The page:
In November 1999, the Japan Times reported that Panasonic planned to develop a "next generation first aid kit" called the Electronic Health Checker. At the time, the target market was said to be elderly people, especially those living in rural areas where medical help might not be immediately available, so it was planned that the kit would include support for telemedicine. The kits were then in the testing stage, with plans for eventual overseas distribution, to include the United States.
In recent years the company has been involved with the development of high-density optical disc standards intended to eventually replace the DVD and the SD memory card.
On July 29, 2010 Panasonic reached an agreement to acquire the remaining shares of Panasonic Electric Works and Sanyo shares for $9.4 billion.
Panasonic and Universal
Panasonic used to own Universal Studios, then known as the Music Corporation of America, since acquiring the company in 1990 but sold it to Seagram in 1995. Universal Studios is now a unit of NBC Universal.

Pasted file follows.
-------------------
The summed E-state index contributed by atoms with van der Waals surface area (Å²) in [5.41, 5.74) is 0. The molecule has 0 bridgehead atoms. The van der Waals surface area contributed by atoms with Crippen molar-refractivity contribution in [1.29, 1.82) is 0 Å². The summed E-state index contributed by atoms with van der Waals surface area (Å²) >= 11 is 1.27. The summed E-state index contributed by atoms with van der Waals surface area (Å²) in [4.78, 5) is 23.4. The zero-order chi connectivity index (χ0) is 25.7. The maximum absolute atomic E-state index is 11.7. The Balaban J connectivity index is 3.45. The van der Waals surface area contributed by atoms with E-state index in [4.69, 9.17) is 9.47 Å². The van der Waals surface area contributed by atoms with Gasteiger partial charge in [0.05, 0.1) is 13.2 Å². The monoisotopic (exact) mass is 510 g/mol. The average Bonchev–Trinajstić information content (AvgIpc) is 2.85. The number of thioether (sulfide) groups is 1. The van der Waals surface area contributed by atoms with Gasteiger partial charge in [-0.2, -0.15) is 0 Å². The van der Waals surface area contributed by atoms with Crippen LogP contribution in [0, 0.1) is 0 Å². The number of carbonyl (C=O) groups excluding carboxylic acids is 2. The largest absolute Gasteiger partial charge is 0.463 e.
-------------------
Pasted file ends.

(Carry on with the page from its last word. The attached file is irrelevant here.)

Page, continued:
Acquiring Media Nusantara Citra
Panasonic acquired Media Nusantara Citra in 2003 that have RCTI , Global TV and MNCTV[. Media Nusantara Citra also acquired Femina Group.
April 2011: The company will cut its work force by 40,000 mainly from overseas division by the end of fiscal 2012 in a bid to streamline overlapping operations. The curtailment is about 10 percent of its group work force.
Brands and divisions
Panasonic produces electronic products under a variety of names, including:
- Panasonic (home appliances, personal electronics, audio/video equipment, microchips, automotive components)
- Technics (music equipment like headphones and turntables, overlaps with Panasonic branded products in some audio categories)
- Sanyo became a subsidiary of Panasonic on December 21, 2009.
Panasonic sells radio (audio) products for automobiles and light trucks in the US market under the Panasonic brand (aftermarket) and as OEM equipment in Japanese automobile brands such as Toyota, Honda and Subaru. Non-Japanese automakers such as GM and Volkswagen have also used OEM stereos made by Panasonic.
Panasonic Corporation of North America
Panasonic Corporation of North America is the name of the company's USA division, currently headquartered in Secaucus, New Jersey. Founded in New York City at the MetLife Building in September 1959, it was known as Matsushita Electric Corporation of America (MECA) prior to 2005.